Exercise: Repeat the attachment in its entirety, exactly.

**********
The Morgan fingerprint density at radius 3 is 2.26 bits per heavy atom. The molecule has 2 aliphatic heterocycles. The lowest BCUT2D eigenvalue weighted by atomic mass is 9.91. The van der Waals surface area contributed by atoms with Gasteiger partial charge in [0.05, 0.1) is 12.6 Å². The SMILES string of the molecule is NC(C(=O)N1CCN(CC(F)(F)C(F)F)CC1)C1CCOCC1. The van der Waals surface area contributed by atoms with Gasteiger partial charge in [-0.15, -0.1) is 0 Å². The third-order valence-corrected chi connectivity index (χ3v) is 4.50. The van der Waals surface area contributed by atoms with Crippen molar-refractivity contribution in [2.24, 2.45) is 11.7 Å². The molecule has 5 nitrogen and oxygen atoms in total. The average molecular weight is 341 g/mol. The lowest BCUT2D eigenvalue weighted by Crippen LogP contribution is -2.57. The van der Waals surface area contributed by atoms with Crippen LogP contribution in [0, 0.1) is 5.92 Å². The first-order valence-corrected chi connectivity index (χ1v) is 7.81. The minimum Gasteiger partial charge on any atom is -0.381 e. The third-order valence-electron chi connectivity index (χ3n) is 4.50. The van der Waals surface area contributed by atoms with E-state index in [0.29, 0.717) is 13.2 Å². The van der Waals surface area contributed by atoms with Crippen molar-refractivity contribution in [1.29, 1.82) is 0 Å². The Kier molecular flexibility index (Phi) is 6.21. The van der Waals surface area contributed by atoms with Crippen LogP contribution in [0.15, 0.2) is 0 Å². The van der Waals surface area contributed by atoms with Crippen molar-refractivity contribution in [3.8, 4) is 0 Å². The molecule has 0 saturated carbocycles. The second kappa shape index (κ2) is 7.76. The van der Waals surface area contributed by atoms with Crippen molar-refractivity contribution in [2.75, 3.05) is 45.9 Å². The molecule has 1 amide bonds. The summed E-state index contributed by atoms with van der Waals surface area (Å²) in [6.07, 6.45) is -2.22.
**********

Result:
The Morgan fingerprint density at radius 3 is 2.26 bits per heavy atom. The molecule has 2 aliphatic heterocycles. The lowest BCUT2D eigenvalue weighted by atomic mass is 9.91. The van der Waals surface area contributed by atoms with Gasteiger partial charge in [0.05, 0.1) is 12.6 Å². The SMILES string of the molecule is NC(C(=O)N1CCN(CC(F)(F)C(F)F)CC1)C1CCOCC1. The van der Waals surface area contributed by atoms with Gasteiger partial charge in [-0.15, -0.1) is 0 Å². The third-order valence-corrected chi connectivity index (χ3v) is 4.50. The van der Waals surface area contributed by atoms with Crippen molar-refractivity contribution in [2.24, 2.45) is 11.7 Å². The molecule has 5 nitrogen and oxygen atoms in total. The average molecular weight is 341 g/mol. The lowest BCUT2D eigenvalue weighted by Crippen LogP contribution is -2.57. The van der Waals surface area contributed by atoms with Crippen LogP contribution in [0, 0.1) is 5.92 Å². The first-order valence-corrected chi connectivity index (χ1v) is 7.81. The minimum Gasteiger partial charge on any atom is -0.381 e. The third-order valence-electron chi connectivity index (χ3n) is 4.50. The van der Waals surface area contributed by atoms with E-state index in [0.29, 0.717) is 13.2 Å². The van der Waals surface area contributed by atoms with Crippen molar-refractivity contribution in [1.29, 1.82) is 0 Å². The Kier molecular flexibility index (Phi) is 6.21. The van der Waals surface area contributed by atoms with Crippen LogP contribution in [0.15, 0.2) is 0 Å². The van der Waals surface area contributed by atoms with Crippen molar-refractivity contribution in [3.8, 4) is 0 Å². The molecule has 0 saturated carbocycles. The second kappa shape index (κ2) is 7.76. The van der Waals surface area contributed by atoms with Crippen molar-refractivity contribution in [2.75, 3.05) is 45.9 Å². The molecule has 1 amide bonds. The summed E-state index contributed by atoms with van der Waals surface area (Å²) in [6.07, 6.45) is -2.22.